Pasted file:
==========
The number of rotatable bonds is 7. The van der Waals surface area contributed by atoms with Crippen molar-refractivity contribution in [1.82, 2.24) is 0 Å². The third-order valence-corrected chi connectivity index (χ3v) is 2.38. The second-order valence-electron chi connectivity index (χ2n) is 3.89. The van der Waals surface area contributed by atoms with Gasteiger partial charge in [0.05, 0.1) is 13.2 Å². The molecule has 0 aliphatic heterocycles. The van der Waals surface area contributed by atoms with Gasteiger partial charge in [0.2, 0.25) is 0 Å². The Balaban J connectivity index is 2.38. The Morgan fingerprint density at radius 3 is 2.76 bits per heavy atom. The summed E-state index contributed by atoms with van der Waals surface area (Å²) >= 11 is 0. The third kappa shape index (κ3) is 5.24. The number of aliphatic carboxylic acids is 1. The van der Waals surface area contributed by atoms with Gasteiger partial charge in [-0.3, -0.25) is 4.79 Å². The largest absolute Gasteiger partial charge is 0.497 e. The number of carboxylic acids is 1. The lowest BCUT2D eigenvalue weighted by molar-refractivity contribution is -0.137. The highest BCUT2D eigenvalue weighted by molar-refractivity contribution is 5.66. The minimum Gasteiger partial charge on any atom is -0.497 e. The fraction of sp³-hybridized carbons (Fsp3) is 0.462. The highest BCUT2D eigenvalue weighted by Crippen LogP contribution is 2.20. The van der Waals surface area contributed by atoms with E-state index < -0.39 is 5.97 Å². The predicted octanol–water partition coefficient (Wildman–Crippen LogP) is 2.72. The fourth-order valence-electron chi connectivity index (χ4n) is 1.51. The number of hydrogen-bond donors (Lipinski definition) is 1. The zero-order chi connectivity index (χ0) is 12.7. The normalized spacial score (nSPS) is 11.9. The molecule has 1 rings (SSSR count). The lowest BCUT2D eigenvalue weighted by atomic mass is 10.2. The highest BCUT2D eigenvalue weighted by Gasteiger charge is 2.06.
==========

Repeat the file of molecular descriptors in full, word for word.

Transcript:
The number of rotatable bonds is 7. The van der Waals surface area contributed by atoms with Crippen molar-refractivity contribution in [1.82, 2.24) is 0 Å². The third-order valence-corrected chi connectivity index (χ3v) is 2.38. The second-order valence-electron chi connectivity index (χ2n) is 3.89. The van der Waals surface area contributed by atoms with Gasteiger partial charge in [0.05, 0.1) is 13.2 Å². The molecule has 0 aliphatic heterocycles. The van der Waals surface area contributed by atoms with Gasteiger partial charge in [0.2, 0.25) is 0 Å². The Balaban J connectivity index is 2.38. The Morgan fingerprint density at radius 3 is 2.76 bits per heavy atom. The summed E-state index contributed by atoms with van der Waals surface area (Å²) >= 11 is 0. The third kappa shape index (κ3) is 5.24. The number of aliphatic carboxylic acids is 1. The van der Waals surface area contributed by atoms with Gasteiger partial charge in [-0.3, -0.25) is 4.79 Å². The largest absolute Gasteiger partial charge is 0.497 e. The number of carboxylic acids is 1. The lowest BCUT2D eigenvalue weighted by molar-refractivity contribution is -0.137. The highest BCUT2D eigenvalue weighted by molar-refractivity contribution is 5.66. The minimum Gasteiger partial charge on any atom is -0.497 e. The fraction of sp³-hybridized carbons (Fsp3) is 0.462. The highest BCUT2D eigenvalue weighted by Crippen LogP contribution is 2.20. The van der Waals surface area contributed by atoms with E-state index < -0.39 is 5.97 Å². The predicted octanol–water partition coefficient (Wildman–Crippen LogP) is 2.72. The fourth-order valence-electron chi connectivity index (χ4n) is 1.51. The number of hydrogen-bond donors (Lipinski definition) is 1. The zero-order chi connectivity index (χ0) is 12.7. The normalized spacial score (nSPS) is 11.9. The molecule has 1 rings (SSSR count). The lowest BCUT2D eigenvalue weighted by atomic mass is 10.2. The highest BCUT2D eigenvalue weighted by Gasteiger charge is 2.06.